The Housing Estate owes much to guys like Le Corbusier. But the idea was to use these new materials and techniques (like the steel frame) and to build a new architecture by eliminating all vicissitudes of the old one. The advantage of this approach from the point of view of those who paid for it, was that it was very cheap. The 1871 fire in philistine Chicago helped establish this taste for simplicity. One hundred years later an architect reflected that “We are at the close of one epoch and well before the start of a new one”.

    The new one started about ten or so years ago. Pretty wacky so far.

  3. Posted February 27, 2010 at 2:28 pm | Permalink

    In general, it is another manifestation of the evil of modernism. We have new materials, new technologies, new techniques which allow us to do things we could not do before, so new is good and ornamentalism is old (and therefore not good).

    Le Corbusier’s “a house is a machine for living” was an example of this general outlook. The suggestion that us humans have certain enduring features, habits of mind, etc which architecture might have been successfully responding to for centuries was thrown out.

    Modern Beijing is a particularly good example of the horror of this approach.

    Art deco was the last “aristocratic” movement in art, one which both used new techniques but in ways that still harked back to enduring concepts of beauty. I, like LE, SL and Adrien like me art deco too.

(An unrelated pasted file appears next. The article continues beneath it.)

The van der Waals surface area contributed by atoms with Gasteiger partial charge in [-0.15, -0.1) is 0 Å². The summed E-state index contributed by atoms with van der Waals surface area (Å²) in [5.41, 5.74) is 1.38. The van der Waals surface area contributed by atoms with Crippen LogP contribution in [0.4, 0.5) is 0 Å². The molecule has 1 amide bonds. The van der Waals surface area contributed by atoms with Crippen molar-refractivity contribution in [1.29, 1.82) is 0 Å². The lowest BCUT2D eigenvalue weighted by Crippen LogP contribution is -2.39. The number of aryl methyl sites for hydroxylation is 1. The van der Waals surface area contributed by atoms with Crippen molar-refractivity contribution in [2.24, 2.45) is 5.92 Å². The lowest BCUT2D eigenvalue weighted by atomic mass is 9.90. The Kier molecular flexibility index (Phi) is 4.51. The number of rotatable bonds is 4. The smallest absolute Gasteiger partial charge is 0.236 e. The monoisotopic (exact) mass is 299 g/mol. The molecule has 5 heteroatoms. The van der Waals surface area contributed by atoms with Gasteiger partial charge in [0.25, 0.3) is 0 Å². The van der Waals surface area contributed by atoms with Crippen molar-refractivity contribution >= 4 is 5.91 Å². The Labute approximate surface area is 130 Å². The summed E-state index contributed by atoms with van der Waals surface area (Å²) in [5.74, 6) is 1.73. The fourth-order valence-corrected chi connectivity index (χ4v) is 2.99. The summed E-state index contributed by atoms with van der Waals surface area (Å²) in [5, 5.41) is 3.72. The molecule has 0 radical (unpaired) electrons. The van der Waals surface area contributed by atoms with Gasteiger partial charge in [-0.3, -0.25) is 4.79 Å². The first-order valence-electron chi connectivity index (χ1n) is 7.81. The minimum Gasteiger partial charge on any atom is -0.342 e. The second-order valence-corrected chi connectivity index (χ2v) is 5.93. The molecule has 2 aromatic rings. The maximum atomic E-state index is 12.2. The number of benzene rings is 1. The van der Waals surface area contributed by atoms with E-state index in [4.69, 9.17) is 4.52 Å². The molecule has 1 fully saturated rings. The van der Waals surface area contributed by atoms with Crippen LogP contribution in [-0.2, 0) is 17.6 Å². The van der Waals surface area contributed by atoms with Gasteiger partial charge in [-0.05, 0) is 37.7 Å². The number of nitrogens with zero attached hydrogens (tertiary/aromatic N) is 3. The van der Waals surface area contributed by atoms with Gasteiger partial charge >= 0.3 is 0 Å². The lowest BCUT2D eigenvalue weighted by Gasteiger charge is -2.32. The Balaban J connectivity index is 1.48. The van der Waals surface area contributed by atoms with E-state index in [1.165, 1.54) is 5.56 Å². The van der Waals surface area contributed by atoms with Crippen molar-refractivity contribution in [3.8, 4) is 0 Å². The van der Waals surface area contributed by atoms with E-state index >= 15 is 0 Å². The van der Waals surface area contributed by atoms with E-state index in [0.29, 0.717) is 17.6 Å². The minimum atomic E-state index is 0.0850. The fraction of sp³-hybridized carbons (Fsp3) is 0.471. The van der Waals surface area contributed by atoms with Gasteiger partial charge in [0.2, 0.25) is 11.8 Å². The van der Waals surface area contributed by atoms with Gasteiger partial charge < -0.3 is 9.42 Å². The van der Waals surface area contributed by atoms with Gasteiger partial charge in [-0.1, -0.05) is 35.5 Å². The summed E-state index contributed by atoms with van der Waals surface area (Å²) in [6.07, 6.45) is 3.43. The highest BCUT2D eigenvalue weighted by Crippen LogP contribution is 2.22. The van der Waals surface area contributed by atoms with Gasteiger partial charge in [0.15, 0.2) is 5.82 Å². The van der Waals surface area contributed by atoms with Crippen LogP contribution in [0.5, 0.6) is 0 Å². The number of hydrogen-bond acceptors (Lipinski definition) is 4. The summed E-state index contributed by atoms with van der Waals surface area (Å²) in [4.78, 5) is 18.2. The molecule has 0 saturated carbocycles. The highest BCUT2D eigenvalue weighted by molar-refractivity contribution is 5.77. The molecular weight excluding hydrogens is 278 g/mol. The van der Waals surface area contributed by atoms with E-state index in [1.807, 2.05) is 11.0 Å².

4. Posted February 28, 2010 at 9:00 am | Permalink

    Lorenzo – Funnily enough the underground in Art is getting reacquainted with late 19th century movements in art and architecture. There’s a certain rekindling of interest in Art Deco, Symbolism etc. I guess maybe people are finally bored of sharks in tanks and cans of shit.

    I reckon the early 20th century blocks of concrete phase was necessary. But I’m glad it’s over. And that architects now seem to take LSD on a regular basis.

  5. Nick Ferrett
    Posted February 28, 2010 at 4:12 pm | Permalink

    SL, are you aware of the Art Deco festival held in Napier, NZ each year. My wife was there this year with a friend and won a prize for the clothing she designed and made for the event.

  6. Nick Ferrett
    Posted February 28, 2010 at 4:12 pm | Permalink

    First sentence should have had a question mark

  7. Peter Patton
    Posted February 28, 2010 at 4:17 pm | Permalink

    If you want the ultimate feast of modern (though not modernist) urban architecture, then Chicago is your nirvana.

  8. Posted March 1, 2010 at 2:31 pm | Permalink

    Phwoar baby!

    It also appeals to my sense of humour to have things like lifts and drains decorated in this way. One of these days I mean to write something about the many fancy toilets of Melbourne, which are decorated in a similar fashion.

  9. Posted March 1, 2010 at 4:01 pm | Permalink

    Gosh I’d love to see that. Ideas for a blog post, or even a separate web page, on this particular issue are firming…

    In the Heide House there’s a toilet that is, I think, handpainted too. At the time I just took it as representative of the sense of humour of those artists.

    We just spraypainted our telly gold to go with an art-decoish lady mum gave us that sits beside it. We even gave it bright red curtains.